July 11 (Bloomberg) -- Royal Bank of Canada said it sold C$1 billion ($930 million) of junior-ranking bonds that comply with Basel III regulatory capital requirements.
RBC’s bond issue marks the first by a Canadian bank that is considered non-viability contingent capital by regulators, according to Patrick MacDonald, co-head of debt capital markets at the bank’s securities unit in Toronto. The notes are designed to convert to equity if a bank gets into financial distress, according to Standard & Poor’s.
So-called NVCC debt will be used to replace existing subordinated securities, which are being phased out to comply with international banking standards designed to prevent a rerun of the 2008 financial crisis. Canada’s market for securities that can be converted into capital in a crisis will eventually reach C$20 billion, Moody’s Investors Service said in January.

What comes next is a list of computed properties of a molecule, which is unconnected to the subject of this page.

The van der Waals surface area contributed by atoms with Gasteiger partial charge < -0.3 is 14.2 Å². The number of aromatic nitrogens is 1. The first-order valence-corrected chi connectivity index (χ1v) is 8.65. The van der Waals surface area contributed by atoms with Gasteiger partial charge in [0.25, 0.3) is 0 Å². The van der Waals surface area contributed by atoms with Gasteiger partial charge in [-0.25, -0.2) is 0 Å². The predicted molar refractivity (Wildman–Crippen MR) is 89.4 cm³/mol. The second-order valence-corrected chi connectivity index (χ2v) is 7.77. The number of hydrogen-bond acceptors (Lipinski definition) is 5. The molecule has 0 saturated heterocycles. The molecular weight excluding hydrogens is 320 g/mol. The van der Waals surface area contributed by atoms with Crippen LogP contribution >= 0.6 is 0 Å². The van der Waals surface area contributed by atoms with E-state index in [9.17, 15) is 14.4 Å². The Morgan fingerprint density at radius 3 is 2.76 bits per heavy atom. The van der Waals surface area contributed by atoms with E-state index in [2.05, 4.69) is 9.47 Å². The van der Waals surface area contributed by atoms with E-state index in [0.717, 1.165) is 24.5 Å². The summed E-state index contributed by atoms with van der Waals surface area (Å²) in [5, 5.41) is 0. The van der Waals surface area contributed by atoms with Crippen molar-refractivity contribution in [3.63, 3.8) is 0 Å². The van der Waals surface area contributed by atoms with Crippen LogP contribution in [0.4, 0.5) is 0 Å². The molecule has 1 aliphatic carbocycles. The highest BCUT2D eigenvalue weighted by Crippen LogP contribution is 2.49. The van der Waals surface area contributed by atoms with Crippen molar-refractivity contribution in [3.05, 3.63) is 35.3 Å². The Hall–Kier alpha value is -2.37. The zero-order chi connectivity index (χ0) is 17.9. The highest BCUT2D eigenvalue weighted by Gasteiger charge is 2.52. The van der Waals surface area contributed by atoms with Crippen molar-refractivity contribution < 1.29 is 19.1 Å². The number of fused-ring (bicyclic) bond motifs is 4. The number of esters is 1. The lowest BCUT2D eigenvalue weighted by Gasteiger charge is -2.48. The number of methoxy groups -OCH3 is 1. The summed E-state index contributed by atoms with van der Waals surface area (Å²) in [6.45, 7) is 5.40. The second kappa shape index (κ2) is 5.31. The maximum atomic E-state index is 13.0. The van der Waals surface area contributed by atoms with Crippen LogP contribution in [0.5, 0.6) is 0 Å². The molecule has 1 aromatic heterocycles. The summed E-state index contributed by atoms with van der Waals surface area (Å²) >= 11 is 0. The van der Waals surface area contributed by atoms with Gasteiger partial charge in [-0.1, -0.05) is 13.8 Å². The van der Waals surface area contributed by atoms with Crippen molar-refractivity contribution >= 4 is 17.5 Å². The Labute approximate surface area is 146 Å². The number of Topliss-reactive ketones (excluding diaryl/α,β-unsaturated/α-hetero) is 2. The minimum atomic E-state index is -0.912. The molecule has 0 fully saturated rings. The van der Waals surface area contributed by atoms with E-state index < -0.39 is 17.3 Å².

Moody’s rated the notes Baa1, four levels lower than the bank’s senior rating of Aa3. Standard & Poor’s rates the debt A-, two levels below the bank’s rating of A+.
A trigger event will convert the bonds into equity without the holder’s consent, S&P said. For example, it defined such as events as Canada’s bank regulator publicly announcing it has advised a bank that the lender has ceased to be viable and conversion of the notes would restore its viability; or the bank’s viability will be restored or maintained; or the federal or provincial government announces that the bank has accepted a capital injection, or equivalent support, from a government or agency to keep the bank afloat.
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